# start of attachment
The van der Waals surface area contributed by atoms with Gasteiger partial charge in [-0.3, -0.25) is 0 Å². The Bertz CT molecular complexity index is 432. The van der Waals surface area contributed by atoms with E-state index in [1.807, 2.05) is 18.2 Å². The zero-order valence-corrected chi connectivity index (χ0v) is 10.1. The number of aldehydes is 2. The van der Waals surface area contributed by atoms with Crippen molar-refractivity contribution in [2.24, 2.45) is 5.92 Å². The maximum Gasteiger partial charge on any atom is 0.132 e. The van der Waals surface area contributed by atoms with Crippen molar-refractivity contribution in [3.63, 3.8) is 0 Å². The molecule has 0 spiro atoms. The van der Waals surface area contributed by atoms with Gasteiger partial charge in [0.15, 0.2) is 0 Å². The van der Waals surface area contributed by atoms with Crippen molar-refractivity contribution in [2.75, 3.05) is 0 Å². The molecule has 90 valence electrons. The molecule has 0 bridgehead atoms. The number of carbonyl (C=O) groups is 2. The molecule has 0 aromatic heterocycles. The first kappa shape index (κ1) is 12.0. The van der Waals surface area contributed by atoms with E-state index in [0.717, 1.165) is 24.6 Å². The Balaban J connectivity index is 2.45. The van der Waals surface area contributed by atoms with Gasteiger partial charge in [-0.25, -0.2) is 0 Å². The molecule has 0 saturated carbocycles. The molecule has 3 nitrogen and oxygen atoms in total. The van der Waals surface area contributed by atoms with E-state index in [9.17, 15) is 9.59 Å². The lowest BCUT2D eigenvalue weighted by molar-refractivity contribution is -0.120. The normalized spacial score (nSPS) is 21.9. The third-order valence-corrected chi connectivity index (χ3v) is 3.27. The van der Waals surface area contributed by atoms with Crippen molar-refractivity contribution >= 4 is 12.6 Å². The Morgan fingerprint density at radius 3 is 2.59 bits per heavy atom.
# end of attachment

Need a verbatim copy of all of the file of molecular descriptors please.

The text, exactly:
The van der Waals surface area contributed by atoms with Gasteiger partial charge in [-0.3, -0.25) is 0 Å². The Bertz CT molecular complexity index is 432. The van der Waals surface area contributed by atoms with E-state index in [1.807, 2.05) is 18.2 Å². The zero-order valence-corrected chi connectivity index (χ0v) is 10.1. The number of aldehydes is 2. The van der Waals surface area contributed by atoms with Crippen molar-refractivity contribution in [2.24, 2.45) is 5.92 Å². The maximum Gasteiger partial charge on any atom is 0.132 e. The van der Waals surface area contributed by atoms with Crippen molar-refractivity contribution in [3.63, 3.8) is 0 Å². The molecule has 0 spiro atoms. The van der Waals surface area contributed by atoms with Gasteiger partial charge in [0.15, 0.2) is 0 Å². The van der Waals surface area contributed by atoms with Crippen molar-refractivity contribution in [2.75, 3.05) is 0 Å². The molecule has 90 valence electrons. The molecule has 0 bridgehead atoms. The number of carbonyl (C=O) groups is 2. The molecule has 0 aromatic heterocycles. The first kappa shape index (κ1) is 12.0. The van der Waals surface area contributed by atoms with E-state index in [0.717, 1.165) is 24.6 Å². The Balaban J connectivity index is 2.45. The van der Waals surface area contributed by atoms with Gasteiger partial charge in [-0.25, -0.2) is 0 Å². The molecule has 0 saturated carbocycles. The molecule has 3 nitrogen and oxygen atoms in total. The van der Waals surface area contributed by atoms with E-state index in [9.17, 15) is 9.59 Å². The lowest BCUT2D eigenvalue weighted by molar-refractivity contribution is -0.120. The normalized spacial score (nSPS) is 21.9. The third-order valence-corrected chi connectivity index (χ3v) is 3.27. The van der Waals surface area contributed by atoms with Crippen molar-refractivity contribution >= 4 is 12.6 Å². The Morgan fingerprint density at radius 3 is 2.59 bits per heavy atom.